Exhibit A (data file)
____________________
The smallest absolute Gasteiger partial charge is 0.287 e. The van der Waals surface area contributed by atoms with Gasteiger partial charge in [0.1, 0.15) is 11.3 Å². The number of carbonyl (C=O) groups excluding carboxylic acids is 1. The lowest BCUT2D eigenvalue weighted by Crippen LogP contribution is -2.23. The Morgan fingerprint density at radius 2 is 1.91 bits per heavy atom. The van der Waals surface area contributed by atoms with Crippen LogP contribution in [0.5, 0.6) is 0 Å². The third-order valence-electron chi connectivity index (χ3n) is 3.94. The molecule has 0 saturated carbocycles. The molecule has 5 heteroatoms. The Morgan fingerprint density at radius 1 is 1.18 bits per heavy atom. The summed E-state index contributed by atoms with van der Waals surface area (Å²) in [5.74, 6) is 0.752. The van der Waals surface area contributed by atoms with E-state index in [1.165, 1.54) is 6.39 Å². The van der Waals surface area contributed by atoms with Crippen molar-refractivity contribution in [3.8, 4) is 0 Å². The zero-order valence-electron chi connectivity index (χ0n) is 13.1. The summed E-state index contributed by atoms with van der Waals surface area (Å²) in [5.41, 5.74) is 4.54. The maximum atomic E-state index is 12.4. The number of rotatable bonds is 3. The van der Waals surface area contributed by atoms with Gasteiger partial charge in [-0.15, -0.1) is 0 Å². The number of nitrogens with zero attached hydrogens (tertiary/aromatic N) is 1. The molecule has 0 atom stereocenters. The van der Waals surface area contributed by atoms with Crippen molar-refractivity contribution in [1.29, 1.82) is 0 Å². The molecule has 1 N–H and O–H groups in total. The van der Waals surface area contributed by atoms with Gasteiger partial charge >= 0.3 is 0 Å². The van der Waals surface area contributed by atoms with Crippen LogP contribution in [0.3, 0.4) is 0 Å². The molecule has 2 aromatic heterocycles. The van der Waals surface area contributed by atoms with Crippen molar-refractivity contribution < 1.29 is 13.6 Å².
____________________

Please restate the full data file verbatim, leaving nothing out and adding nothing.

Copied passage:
The smallest absolute Gasteiger partial charge is 0.287 e. The van der Waals surface area contributed by atoms with Gasteiger partial charge in [0.1, 0.15) is 11.3 Å². The number of carbonyl (C=O) groups excluding carboxylic acids is 1. The lowest BCUT2D eigenvalue weighted by Crippen LogP contribution is -2.23. The Morgan fingerprint density at radius 2 is 1.91 bits per heavy atom. The van der Waals surface area contributed by atoms with Crippen LogP contribution in [0.5, 0.6) is 0 Å². The third-order valence-electron chi connectivity index (χ3n) is 3.94. The molecule has 0 saturated carbocycles. The molecule has 5 heteroatoms. The Morgan fingerprint density at radius 1 is 1.18 bits per heavy atom. The summed E-state index contributed by atoms with van der Waals surface area (Å²) in [5.74, 6) is 0.752. The van der Waals surface area contributed by atoms with E-state index in [1.165, 1.54) is 6.39 Å². The van der Waals surface area contributed by atoms with Crippen molar-refractivity contribution in [3.8, 4) is 0 Å². The zero-order valence-electron chi connectivity index (χ0n) is 13.1. The summed E-state index contributed by atoms with van der Waals surface area (Å²) in [5.41, 5.74) is 4.54. The maximum atomic E-state index is 12.4. The number of rotatable bonds is 3. The van der Waals surface area contributed by atoms with Gasteiger partial charge in [-0.15, -0.1) is 0 Å². The number of nitrogens with zero attached hydrogens (tertiary/aromatic N) is 1. The molecule has 0 atom stereocenters. The van der Waals surface area contributed by atoms with Crippen molar-refractivity contribution in [1.29, 1.82) is 0 Å². The molecule has 1 N–H and O–H groups in total. The van der Waals surface area contributed by atoms with Gasteiger partial charge >= 0.3 is 0 Å². The van der Waals surface area contributed by atoms with Crippen LogP contribution in [0.3, 0.4) is 0 Å². The molecule has 2 aromatic heterocycles. The van der Waals surface area contributed by atoms with Crippen molar-refractivity contribution < 1.29 is 13.6 Å².